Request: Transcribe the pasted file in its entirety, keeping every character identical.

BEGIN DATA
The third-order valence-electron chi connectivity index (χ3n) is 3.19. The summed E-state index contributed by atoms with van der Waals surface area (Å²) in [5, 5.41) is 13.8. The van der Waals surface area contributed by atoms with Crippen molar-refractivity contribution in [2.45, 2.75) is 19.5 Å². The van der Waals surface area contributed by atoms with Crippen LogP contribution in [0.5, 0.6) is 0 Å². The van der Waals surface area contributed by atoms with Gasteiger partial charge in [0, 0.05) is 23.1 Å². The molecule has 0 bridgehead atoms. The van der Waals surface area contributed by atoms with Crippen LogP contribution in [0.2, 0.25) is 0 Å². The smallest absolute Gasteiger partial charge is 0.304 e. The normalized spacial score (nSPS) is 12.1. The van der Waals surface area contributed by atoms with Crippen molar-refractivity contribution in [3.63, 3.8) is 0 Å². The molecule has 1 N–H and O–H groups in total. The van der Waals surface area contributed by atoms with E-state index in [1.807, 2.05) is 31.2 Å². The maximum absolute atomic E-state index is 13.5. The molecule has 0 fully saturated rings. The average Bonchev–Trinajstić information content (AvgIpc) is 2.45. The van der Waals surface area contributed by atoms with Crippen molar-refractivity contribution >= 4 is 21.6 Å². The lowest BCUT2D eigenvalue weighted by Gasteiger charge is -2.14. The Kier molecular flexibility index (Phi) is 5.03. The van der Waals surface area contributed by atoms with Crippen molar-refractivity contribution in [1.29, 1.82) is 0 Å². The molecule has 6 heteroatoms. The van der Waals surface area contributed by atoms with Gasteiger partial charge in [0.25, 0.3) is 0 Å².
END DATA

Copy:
The third-order valence-electron chi connectivity index (χ3n) is 3.19. The summed E-state index contributed by atoms with van der Waals surface area (Å²) in [5, 5.41) is 13.8. The van der Waals surface area contributed by atoms with Crippen molar-refractivity contribution in [2.45, 2.75) is 19.5 Å². The van der Waals surface area contributed by atoms with Crippen LogP contribution in [0.5, 0.6) is 0 Å². The van der Waals surface area contributed by atoms with Gasteiger partial charge in [0, 0.05) is 23.1 Å². The molecule has 0 bridgehead atoms. The van der Waals surface area contributed by atoms with Crippen LogP contribution in [0.2, 0.25) is 0 Å². The smallest absolute Gasteiger partial charge is 0.304 e. The normalized spacial score (nSPS) is 12.1. The van der Waals surface area contributed by atoms with Crippen molar-refractivity contribution in [3.63, 3.8) is 0 Å². The molecule has 1 N–H and O–H groups in total. The van der Waals surface area contributed by atoms with E-state index in [1.807, 2.05) is 31.2 Å². The maximum absolute atomic E-state index is 13.5. The molecule has 0 fully saturated rings. The average Bonchev–Trinajstić information content (AvgIpc) is 2.45. The van der Waals surface area contributed by atoms with Crippen molar-refractivity contribution >= 4 is 21.6 Å². The lowest BCUT2D eigenvalue weighted by Gasteiger charge is -2.14. The Kier molecular flexibility index (Phi) is 5.03. The van der Waals surface area contributed by atoms with Crippen molar-refractivity contribution in [1.29, 1.82) is 0 Å². The molecule has 6 heteroatoms. The van der Waals surface area contributed by atoms with Gasteiger partial charge in [0.25, 0.3) is 0 Å².